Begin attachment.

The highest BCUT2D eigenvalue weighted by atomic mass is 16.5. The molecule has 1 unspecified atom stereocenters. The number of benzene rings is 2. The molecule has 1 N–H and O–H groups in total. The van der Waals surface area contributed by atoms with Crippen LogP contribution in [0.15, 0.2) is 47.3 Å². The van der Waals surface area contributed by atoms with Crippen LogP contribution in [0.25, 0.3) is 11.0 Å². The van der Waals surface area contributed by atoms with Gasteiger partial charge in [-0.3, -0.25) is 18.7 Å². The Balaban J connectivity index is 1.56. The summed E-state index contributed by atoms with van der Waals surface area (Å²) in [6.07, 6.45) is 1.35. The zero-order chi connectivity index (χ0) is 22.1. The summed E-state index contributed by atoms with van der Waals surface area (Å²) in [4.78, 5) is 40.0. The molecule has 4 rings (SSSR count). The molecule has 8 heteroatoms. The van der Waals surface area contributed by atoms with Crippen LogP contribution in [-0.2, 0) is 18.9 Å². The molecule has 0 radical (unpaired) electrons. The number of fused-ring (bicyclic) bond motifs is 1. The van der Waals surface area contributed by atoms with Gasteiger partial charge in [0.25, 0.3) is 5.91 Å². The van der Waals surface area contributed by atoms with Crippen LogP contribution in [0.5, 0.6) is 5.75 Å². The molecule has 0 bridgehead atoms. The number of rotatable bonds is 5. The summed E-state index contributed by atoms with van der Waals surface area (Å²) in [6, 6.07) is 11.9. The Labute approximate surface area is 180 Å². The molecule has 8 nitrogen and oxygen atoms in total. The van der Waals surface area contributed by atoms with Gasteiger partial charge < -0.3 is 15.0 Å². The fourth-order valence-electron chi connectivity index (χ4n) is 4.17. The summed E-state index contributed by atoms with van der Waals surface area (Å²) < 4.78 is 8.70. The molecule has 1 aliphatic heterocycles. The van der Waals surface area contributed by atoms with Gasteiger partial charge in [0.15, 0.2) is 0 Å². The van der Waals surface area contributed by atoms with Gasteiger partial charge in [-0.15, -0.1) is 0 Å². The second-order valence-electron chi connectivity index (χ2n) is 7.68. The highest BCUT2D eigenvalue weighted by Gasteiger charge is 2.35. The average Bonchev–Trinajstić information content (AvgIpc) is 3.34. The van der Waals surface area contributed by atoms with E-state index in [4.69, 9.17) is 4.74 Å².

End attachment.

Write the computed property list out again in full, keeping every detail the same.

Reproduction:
The highest BCUT2D eigenvalue weighted by atomic mass is 16.5. The molecule has 1 unspecified atom stereocenters. The number of benzene rings is 2. The molecule has 1 N–H and O–H groups in total. The van der Waals surface area contributed by atoms with Crippen LogP contribution in [0.15, 0.2) is 47.3 Å². The van der Waals surface area contributed by atoms with Crippen LogP contribution in [0.25, 0.3) is 11.0 Å². The van der Waals surface area contributed by atoms with Gasteiger partial charge in [-0.3, -0.25) is 18.7 Å². The Balaban J connectivity index is 1.56. The summed E-state index contributed by atoms with van der Waals surface area (Å²) in [6.07, 6.45) is 1.35. The zero-order chi connectivity index (χ0) is 22.1. The summed E-state index contributed by atoms with van der Waals surface area (Å²) in [4.78, 5) is 40.0. The molecule has 4 rings (SSSR count). The molecule has 8 heteroatoms. The van der Waals surface area contributed by atoms with Crippen LogP contribution in [-0.2, 0) is 18.9 Å². The molecule has 0 radical (unpaired) electrons. The number of fused-ring (bicyclic) bond motifs is 1. The van der Waals surface area contributed by atoms with Gasteiger partial charge in [0.25, 0.3) is 5.91 Å². The van der Waals surface area contributed by atoms with Crippen LogP contribution in [0.5, 0.6) is 5.75 Å². The molecule has 0 bridgehead atoms. The number of rotatable bonds is 5. The summed E-state index contributed by atoms with van der Waals surface area (Å²) in [6, 6.07) is 11.9. The Labute approximate surface area is 180 Å². The molecule has 8 nitrogen and oxygen atoms in total. The van der Waals surface area contributed by atoms with Gasteiger partial charge < -0.3 is 15.0 Å². The fourth-order valence-electron chi connectivity index (χ4n) is 4.17. The summed E-state index contributed by atoms with van der Waals surface area (Å²) < 4.78 is 8.70. The molecule has 1 aliphatic heterocycles. The van der Waals surface area contributed by atoms with Gasteiger partial charge in [0.15, 0.2) is 0 Å². The van der Waals surface area contributed by atoms with Gasteiger partial charge in [-0.15, -0.1) is 0 Å². The second-order valence-electron chi connectivity index (χ2n) is 7.68. The highest BCUT2D eigenvalue weighted by Gasteiger charge is 2.35. The average Bonchev–Trinajstić information content (AvgIpc) is 3.34. The van der Waals surface area contributed by atoms with E-state index in [4.69, 9.17) is 4.74 Å².